(Photo: Nutrition World)

Probiotics are living organisms found naturally in our intestines when we are healthy. Poor health often comes on the heels of a reduced probiotic count. Barriers to good probiotic health include eating food raised with antibiotics, taking myriad prescriptions and drinking chlorinated water.

To promote good probiotic health, consider taking certain products and eating specific foods. A little self care here goes a long way when it comes to your brain, immune system and gut.

Probiotics and the brain. Proper levels of probiotics can assist greatly in maintaining healthy brain chemicals, possibly reducing anxiety, depression and similar issues.   

Probiotics and the immune system. For the most part, people who have high levels of good bacteria are far healthier and less likely to deal with the cold or flu.

Probiotics and the gut. Improved bacteria health can reduce gut-related issues, such as inflammatory bowel disease, reflux, constipation, digestion, gas and bloating. Click here to learn more about leaky gut and how to go about rebuilding the gut lining.

Knowing probiotics are good for you will only go so far. Adding them to your diet is how you benefit from them, but there’s the hitch: Not all probiotic products sold on the market are created equal. Stomach acids can destroy a large percentage of probiotics as they pass through the stomach. Nutrition World researches all brands before stocking them and diligently works to maintain only the most effective products. If you want more information before choosing among products, just stop by and ask us.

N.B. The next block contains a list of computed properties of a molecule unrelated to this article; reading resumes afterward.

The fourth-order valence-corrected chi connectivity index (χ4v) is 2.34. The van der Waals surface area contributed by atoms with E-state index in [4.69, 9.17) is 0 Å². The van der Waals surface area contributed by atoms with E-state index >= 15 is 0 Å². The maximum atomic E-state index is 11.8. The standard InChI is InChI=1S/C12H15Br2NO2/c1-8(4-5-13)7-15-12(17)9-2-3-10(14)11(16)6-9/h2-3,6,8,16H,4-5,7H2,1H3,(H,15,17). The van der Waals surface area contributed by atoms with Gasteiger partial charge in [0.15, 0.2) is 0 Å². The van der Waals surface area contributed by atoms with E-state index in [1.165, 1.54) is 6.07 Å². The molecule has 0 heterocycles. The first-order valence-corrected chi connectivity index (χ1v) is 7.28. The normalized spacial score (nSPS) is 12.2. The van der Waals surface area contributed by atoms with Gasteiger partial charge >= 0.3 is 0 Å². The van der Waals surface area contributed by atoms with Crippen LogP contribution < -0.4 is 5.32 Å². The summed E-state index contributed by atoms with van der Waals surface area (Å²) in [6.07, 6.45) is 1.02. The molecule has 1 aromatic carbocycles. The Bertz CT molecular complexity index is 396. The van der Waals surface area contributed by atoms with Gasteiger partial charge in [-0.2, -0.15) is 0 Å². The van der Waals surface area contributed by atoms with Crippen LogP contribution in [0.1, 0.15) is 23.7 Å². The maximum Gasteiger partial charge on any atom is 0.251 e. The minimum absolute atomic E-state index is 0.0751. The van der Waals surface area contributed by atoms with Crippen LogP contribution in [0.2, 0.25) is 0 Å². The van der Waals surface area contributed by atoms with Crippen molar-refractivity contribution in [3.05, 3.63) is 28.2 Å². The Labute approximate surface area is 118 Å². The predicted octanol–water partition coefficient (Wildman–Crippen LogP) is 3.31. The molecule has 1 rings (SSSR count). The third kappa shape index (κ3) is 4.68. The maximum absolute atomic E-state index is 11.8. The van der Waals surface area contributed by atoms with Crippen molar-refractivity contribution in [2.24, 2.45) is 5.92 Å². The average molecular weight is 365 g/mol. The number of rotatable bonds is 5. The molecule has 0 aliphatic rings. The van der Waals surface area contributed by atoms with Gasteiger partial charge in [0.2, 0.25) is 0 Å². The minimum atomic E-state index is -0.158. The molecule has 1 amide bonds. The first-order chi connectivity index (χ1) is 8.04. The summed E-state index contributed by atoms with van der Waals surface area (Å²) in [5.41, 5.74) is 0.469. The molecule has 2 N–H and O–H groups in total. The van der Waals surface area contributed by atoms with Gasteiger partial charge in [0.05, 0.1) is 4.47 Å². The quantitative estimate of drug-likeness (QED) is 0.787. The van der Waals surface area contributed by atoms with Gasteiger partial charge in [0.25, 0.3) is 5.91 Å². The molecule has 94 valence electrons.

Consuming fermented foods is another great addition to supplementing with probiotics to insure maximum benefit. Learn more about the importance of consuming fermented foods by clicking here . Interested in trying fermented foods before attempting to make your own at home? Nutrition World offers local kombucha, sauerkraut and kefir. Consider these foods your introduction to improved probiotic health, should you dare to try them.

Ed Jones is a Chattanooga holistic health expert who is passionate about natural health, holistic health, natural healing and physical fitness. He is a graduate of American Health Science University and received his associate in arts degree in 1978 from MTSU. He is also a professional member of the American Botanical Council, a nonprofit organization that helps people live healthier lives through responsible use of herbs and medicinal plants. He is constantly training in new areas, attends seminars across the country and has had personal interactions with many of today’s experts on natural health. He seeks to inspire and empower people to take control of their health through the use of holistic approaches to accomplish peak vitality and complete wellness.